“Joanie” is a tender instrumental ode to Clairo’s adopted dog, coming just after the heartbreaking “Just For Today”. The love Clairo has for her dog is evident from her adorable feature on Sling’s album cover, and the lack of lyrics feels like a testament to their relationship. Cottrill finds respite in the wordless communication and reciprocal affection between her and Joanie. When people have put her through so much, she knows she can be content with just her and her dog. “Joanie” shows us how Clairo is concerning herself less with the workings of people, and that focus has turned inward as she tries to understand herself.
“Amoeba” is another standout track on this record. This is one of the most lively tracks on the album, invoking the glamor of disco and Japanese pop while still maintaining an organic, uniquely Clairo sound. “Zinnias” is another point of energy, where the young artist imagines her life if she settled down like her sister. It’s the most jubilant track on the album, but it’s a short-lived fantasy.
Exploring more of her emotional epiphanies and ruminations on the music industry, “Management” closes the album by setting our sights on the future. “’Management’ is about wanting so badly to have a home and really feel capable on my own, but not knowing when or how I can do that,” Clairo said in an interview. Although she may be unsure of how she will come to build that home, Clairo has identified her desires and the person who she wants to be. Instead of looking to others, Clairo uses ‘Sling’ to make these discoveries, growing her roots a little deeper in the process. There’s a famous quote from Socrates that goes, “The only true wisdom is in knowing you know nothing.” As Clairo explores the unanswered questions about herself, we are sitting in the passenger seat, watching her get all the wiser.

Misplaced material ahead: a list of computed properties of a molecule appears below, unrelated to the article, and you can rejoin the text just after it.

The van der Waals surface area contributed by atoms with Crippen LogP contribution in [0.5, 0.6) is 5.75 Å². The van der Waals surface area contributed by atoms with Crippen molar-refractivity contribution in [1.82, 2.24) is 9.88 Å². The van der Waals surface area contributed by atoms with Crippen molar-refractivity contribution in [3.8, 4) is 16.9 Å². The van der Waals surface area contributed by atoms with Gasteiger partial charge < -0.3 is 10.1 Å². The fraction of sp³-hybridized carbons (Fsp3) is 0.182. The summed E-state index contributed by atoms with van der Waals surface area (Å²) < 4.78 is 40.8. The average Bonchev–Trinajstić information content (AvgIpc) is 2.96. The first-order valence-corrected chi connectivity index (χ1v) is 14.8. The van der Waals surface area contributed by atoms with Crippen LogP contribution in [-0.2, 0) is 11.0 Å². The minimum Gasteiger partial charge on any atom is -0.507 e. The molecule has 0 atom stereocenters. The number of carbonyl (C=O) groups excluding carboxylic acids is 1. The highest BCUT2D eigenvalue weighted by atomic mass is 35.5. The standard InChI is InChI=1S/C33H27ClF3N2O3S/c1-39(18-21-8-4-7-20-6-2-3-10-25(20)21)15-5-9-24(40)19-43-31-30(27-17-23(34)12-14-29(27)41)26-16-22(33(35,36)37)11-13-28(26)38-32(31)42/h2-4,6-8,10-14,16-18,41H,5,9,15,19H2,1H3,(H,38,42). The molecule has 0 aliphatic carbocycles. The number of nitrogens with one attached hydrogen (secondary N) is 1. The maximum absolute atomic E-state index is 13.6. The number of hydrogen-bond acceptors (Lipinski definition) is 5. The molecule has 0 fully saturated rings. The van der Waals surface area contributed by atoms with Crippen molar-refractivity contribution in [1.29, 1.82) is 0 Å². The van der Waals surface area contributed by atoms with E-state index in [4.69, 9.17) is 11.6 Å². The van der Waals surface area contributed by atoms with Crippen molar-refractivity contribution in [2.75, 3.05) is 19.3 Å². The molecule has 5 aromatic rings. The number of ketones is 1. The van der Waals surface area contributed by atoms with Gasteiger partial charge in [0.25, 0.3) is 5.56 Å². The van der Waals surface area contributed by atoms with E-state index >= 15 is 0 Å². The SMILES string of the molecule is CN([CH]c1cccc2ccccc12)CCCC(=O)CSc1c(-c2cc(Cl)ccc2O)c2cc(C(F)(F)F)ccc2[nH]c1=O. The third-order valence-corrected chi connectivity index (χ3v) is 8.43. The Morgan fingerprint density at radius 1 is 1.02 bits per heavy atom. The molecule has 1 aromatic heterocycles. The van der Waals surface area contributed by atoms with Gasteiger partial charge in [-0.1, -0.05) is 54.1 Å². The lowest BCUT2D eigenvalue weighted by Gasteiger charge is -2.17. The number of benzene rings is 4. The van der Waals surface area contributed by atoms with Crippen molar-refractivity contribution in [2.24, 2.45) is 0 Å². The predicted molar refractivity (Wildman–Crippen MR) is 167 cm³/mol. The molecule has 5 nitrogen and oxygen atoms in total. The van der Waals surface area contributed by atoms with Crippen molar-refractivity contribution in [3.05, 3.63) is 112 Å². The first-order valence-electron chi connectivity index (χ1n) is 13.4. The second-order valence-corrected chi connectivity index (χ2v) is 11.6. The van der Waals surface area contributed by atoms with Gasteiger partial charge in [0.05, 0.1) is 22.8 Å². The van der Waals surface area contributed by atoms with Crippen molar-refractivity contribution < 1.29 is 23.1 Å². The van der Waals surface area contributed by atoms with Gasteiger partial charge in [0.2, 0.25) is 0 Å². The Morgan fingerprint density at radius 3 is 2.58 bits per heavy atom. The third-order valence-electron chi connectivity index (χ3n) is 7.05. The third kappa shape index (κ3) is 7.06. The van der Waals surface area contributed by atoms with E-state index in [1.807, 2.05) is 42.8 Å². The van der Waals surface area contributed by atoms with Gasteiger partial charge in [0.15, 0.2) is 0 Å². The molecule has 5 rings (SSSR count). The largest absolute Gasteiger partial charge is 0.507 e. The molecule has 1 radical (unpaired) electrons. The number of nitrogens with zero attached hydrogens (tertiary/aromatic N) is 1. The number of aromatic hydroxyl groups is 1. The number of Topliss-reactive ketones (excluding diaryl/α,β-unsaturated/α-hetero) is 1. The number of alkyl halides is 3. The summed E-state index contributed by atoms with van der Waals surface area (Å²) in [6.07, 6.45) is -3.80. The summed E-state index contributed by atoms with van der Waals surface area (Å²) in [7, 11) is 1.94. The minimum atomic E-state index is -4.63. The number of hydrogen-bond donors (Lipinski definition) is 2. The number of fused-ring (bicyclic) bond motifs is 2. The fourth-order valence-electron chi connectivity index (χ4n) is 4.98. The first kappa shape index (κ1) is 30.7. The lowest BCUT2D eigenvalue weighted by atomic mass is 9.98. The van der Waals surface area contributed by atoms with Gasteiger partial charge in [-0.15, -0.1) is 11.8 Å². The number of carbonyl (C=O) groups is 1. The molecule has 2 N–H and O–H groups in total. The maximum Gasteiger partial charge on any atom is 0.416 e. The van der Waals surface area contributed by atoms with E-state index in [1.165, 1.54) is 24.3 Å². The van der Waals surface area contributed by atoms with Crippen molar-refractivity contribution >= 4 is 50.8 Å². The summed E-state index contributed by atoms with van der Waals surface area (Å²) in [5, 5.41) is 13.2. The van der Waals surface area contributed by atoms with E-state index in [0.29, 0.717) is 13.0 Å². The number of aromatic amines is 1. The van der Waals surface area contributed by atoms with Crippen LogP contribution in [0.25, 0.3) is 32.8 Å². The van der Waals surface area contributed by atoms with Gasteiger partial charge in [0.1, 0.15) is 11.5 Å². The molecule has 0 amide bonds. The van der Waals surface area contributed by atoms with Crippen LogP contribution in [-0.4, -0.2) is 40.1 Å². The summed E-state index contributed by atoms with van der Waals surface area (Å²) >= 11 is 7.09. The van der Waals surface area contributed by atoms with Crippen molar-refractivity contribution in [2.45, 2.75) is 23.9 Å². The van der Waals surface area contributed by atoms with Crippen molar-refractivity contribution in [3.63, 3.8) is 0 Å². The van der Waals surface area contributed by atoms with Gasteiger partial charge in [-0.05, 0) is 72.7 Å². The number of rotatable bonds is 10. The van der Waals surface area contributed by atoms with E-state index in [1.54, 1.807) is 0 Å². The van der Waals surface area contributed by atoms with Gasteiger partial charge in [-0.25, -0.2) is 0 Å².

Sonically, ‘Sling’ is remarkably restrained, but not confined to minimalism. Working with legendary producer Jack Antonoff, instead of the bouncy indie-pop we’ve come to expect, Clairo ventures into a distinctly nostalgic 70s folk sound. Many artists working with Antonoff recently have drawn 70s comparisons, but on this album Antonoff sounds deliberately referential. It works so well here because Clairo’s voice grounds us in the contemporary while showing a profound appreciation for that nostalgic sonic palate. The percussion is especially stripped back, providing the bare-bones kick necessary to propel the album forward without the slightest sense of raucousness.
‘Sling’ centers around Clairo’s layered vocals, which are transformed into whispering bird-like melodies on tracks like “Partridge” and “Wade”. Often times, her voice is so central you can hear the movement of her lips, almost able to feel her cool breath as she whispers in your ear. On each track, Antonoff infuses this swirling atmosphere with the brief feature of saxophone, Kalimba, chimes, and dozens of other instruments. But again, there is a deliberate restraint, even with the momentary encounters with these flourishes. That swirling energy is profoundly cinematic, with each instrumental detail offering its own character vignette for a brief moment. The album is exceptionally cohesive in it’s soft vintage sound, but that makes some of the weaker tracks like “Partridge”, “Reaper”, and “Little Changes” all the more forgettable. At her strongest, ‘Sling’ feels like Clairo summons the spirits of Elliot Smith and Joni Mitchell, and those high points make up for the few tracks that are simply pretty.
Overall, ‘Sling’ gives us Clairo at her most vulnerable, but is somehow the most self-assured we’ve ever seen her. With each project, we’ve seen Clairo go from the audacious young girl making music in her bedroom, to young adult trying to figure out how she’s perceived by others, to the young woman who is growing tired of the expectations and judgements of others, searching for who she wants to be beyond the stardom. It’s that reflection, care, and sonic clarity that makes ‘Sling’ Clairo’s most personal and profound work yet.